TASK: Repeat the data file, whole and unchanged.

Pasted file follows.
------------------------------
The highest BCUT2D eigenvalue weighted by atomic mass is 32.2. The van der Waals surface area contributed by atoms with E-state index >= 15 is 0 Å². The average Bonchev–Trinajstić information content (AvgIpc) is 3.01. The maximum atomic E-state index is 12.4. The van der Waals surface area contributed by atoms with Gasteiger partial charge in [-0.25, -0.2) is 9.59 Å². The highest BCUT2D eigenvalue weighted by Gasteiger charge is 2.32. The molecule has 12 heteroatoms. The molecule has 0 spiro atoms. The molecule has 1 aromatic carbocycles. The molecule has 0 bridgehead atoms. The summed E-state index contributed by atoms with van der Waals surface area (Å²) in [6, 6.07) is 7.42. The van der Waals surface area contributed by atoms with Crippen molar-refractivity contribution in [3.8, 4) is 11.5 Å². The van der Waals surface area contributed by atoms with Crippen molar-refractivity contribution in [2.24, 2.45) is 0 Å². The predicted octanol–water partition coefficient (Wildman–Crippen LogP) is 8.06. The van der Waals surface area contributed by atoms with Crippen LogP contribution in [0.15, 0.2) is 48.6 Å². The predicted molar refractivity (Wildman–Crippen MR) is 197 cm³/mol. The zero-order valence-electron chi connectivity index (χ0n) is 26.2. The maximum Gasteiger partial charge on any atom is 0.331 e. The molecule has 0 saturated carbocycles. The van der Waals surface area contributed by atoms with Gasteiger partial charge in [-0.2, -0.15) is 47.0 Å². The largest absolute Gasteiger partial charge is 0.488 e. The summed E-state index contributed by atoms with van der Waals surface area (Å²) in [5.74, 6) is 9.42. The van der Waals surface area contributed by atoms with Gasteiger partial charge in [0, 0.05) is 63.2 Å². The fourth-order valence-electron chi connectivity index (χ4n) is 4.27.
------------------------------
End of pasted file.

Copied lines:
The highest BCUT2D eigenvalue weighted by atomic mass is 32.2. The van der Waals surface area contributed by atoms with E-state index >= 15 is 0 Å². The average Bonchev–Trinajstić information content (AvgIpc) is 3.01. The maximum atomic E-state index is 12.4. The van der Waals surface area contributed by atoms with Gasteiger partial charge in [-0.25, -0.2) is 9.59 Å². The highest BCUT2D eigenvalue weighted by Gasteiger charge is 2.32. The molecule has 12 heteroatoms. The molecule has 0 spiro atoms. The molecule has 1 aromatic carbocycles. The molecule has 0 bridgehead atoms. The summed E-state index contributed by atoms with van der Waals surface area (Å²) in [6, 6.07) is 7.42. The van der Waals surface area contributed by atoms with Crippen molar-refractivity contribution in [3.8, 4) is 11.5 Å². The van der Waals surface area contributed by atoms with Crippen molar-refractivity contribution in [2.24, 2.45) is 0 Å². The predicted octanol–water partition coefficient (Wildman–Crippen LogP) is 8.06. The van der Waals surface area contributed by atoms with Crippen LogP contribution in [0.15, 0.2) is 48.6 Å². The predicted molar refractivity (Wildman–Crippen MR) is 197 cm³/mol. The zero-order valence-electron chi connectivity index (χ0n) is 26.2. The maximum Gasteiger partial charge on any atom is 0.331 e. The molecule has 0 saturated carbocycles. The van der Waals surface area contributed by atoms with Gasteiger partial charge in [-0.2, -0.15) is 47.0 Å². The largest absolute Gasteiger partial charge is 0.488 e. The summed E-state index contributed by atoms with van der Waals surface area (Å²) in [5.74, 6) is 9.42. The van der Waals surface area contributed by atoms with Gasteiger partial charge in [0, 0.05) is 63.2 Å². The fourth-order valence-electron chi connectivity index (χ4n) is 4.27.